If you are going with a long post – make sure you include some stats and facts with proper source details, some graphics, and little soundbites and quotes that can be shared on social.  In addition to news or facts, share some opinions and insights to make it personal. Use the opportunity to show what knowledge and value you have to offer.

If you are pushing 3000 words or more, try a little index or table of contents at the start so people not only see a teaser of what they will get but they can also jump right to certain areas of interest. TL;DR (Too Long; Didn’t Read) summaries are very common and useful.

Keep the paragraphs short so there aren’t too many dense blocks.  Use images and don’t be afraid of white space.  Use bullets, bolding and italics to break up the font.

Pro Tip: Don’t use passive voice. Be direct, conversational and interesting. 

Quotes from thought leaders typically interest readers and help you when it comes time to promote the post.  Ping the thought leader and let them know you gave them a shout-out and they will likely promote it to their audience.

While things like formatting and structure matter, the truth is if the content is not compelling and informative and if it doesn’t appear credible, you are going to lose your readers.

Make sure you always know who you are writing for.  You should have a persona defined and write in a tone and style that they can relate to.  Avoid jargon and lingo that will confuse and alienate your reader. Given the choice between sesquipedalian words and everyday words, always go with every day!  😉

Always be sure you address the burning questions, needs, fears, challenges and pain points of your audience. In exchange for their time and mental energy reading, you need to give them something.  A good laugh, an education, a new perspective, a solution or something to try/do.

Be Bold. Be authoritative. Add Value.

No wishy washy suggestions.  Be bold in your statements and back them up.

Consider yourself a journalist.  Which means always touch on the who, what, when, where, why and how.  Go into the “how” so the readers walk away with an action plan, don’t forget to try to explain the why too.  When someone understands why they need to do something, it usually helps serve them better than just following instructions blindly.

Make it personal with anecdotal stories, opinions and lessons learned.

Abstract is fine for some posts but you also want to get concrete with stats and data to back up your points.

Consider supplementing your core content with templates, checklists, how-to guides and more. An easy way to implement that is tips on how to get the most out of products or share info about product shelf life. Think or content that will inform readers and make them more likely to use the products and get the most out of them.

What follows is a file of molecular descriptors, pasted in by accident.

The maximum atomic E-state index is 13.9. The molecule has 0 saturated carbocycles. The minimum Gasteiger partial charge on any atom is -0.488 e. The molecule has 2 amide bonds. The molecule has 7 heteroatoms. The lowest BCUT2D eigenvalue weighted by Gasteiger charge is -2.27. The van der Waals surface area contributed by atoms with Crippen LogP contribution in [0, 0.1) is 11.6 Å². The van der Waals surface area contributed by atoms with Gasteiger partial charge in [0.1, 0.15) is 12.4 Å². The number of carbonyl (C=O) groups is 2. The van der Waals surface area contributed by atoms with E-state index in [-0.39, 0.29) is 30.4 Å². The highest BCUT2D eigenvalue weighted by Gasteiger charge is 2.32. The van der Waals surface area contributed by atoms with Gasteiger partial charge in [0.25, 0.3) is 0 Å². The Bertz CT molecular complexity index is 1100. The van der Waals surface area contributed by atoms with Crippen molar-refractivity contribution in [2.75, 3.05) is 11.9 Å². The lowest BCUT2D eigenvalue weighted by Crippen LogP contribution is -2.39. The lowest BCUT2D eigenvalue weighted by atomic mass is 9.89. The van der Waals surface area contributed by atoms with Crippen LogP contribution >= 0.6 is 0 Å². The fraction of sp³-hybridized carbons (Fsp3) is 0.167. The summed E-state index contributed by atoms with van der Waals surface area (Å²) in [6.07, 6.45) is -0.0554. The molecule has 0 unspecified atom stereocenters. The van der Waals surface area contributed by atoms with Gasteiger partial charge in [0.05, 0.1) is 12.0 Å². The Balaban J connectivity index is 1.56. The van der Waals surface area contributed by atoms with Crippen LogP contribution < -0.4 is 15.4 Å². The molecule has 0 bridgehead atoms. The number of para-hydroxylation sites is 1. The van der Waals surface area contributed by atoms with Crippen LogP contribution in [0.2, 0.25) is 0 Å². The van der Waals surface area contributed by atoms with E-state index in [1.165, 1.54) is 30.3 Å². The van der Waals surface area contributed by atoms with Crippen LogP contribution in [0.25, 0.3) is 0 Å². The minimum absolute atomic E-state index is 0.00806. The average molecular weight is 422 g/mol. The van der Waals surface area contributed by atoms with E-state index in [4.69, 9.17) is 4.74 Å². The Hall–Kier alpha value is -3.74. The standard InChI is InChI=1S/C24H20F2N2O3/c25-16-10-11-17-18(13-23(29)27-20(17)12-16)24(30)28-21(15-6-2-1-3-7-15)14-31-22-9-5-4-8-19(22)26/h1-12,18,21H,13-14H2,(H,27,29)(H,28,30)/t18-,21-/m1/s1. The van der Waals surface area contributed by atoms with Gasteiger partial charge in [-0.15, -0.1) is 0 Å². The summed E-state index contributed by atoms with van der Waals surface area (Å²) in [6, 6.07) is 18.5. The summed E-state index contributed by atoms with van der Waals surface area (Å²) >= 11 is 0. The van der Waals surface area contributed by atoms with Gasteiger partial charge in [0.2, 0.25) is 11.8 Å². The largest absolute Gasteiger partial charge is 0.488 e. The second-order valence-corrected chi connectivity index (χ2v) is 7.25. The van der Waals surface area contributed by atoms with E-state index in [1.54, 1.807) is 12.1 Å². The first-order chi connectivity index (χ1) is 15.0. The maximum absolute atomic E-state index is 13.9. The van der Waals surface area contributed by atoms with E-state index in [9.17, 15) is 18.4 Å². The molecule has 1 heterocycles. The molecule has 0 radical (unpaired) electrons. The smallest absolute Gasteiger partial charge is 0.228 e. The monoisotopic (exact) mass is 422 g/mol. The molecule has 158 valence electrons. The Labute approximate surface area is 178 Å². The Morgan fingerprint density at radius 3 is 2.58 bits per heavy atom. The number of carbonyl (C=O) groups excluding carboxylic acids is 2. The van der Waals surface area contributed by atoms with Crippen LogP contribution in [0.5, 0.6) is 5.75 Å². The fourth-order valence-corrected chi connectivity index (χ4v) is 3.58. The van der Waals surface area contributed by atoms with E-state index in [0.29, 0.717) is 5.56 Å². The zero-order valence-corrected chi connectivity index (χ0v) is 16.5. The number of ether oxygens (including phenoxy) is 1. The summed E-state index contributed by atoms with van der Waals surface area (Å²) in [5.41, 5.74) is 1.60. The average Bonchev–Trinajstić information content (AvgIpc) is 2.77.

Be authentic.  People will appreciate real over perfectly polished.  Don’t be afraid to put some of YOU into your writing.

Include a call to action at the end. You didn’t write your heart out just to let people slip through your fingertips.  Grab them with great content and reel them in so you can continue to impress them with your mad Blog skills and some email marketing.

Headlines Don’t Matter

Well of course, they do. They are your first and only chance to get people to read your content.  Let your headline shout out to them – let it tell them you have something worth reading.  As you progress with your Blog, try testing headlines to see what readers respond to.

Going with something confusing, thought-provoking or controversial will help you get more reads (ex: my subhead above “Headlines Don’t Matter” is so clearly false, it’s likely to draw readers in if it were a headline. They would wonder “is she crazy, or does she know something I don’t” – that’s the kind of response you want to draw people in.)

Once the post is done, focus on promoting it to your list and social channels, as well as influencers and evangelists. Amplifying your content is a key part of the strategy (if you want to avoid it floating in that cyber breeze!)

Pro Tip: Include social sharing buttons so it’s easy for people to share the love.

Be consistent in your posting – your audience will become loyal if they can count on the quality of posts and on a schedule of fresh content.  Everyone takes breaks and goes on vacation, but you can always write your content in advance and schedule it to go out and work for you while you sip cocktails on the beach. (Feel free to invite me!)

Following these guidelines will create consistently higher quality content that will engage your audience and lay the groundwork for converting them into customers. Above all else – remember your why.

 This right here is a pretty darn good reason why… 60% of consumers feel more positive about a company after reading custom content on its site. (Source: Content Plus)

Lastly, remember that Blogging should offer insight into you, or the company and give readers a reason to come back for more. The more you share what you/the company stand for and the more you speak with your audience and not at them, the better your posts will be. Read your post out loud when you are done (your brain processes it differently when it’s read out loud) – you will hear where it doesn’t flow and if it isn’t conversational. You can tweak those areas. For my audience (you wonderful subscription box and product companies) the more conversational the tone, the more your audience will be able to relate. Have some fun with it.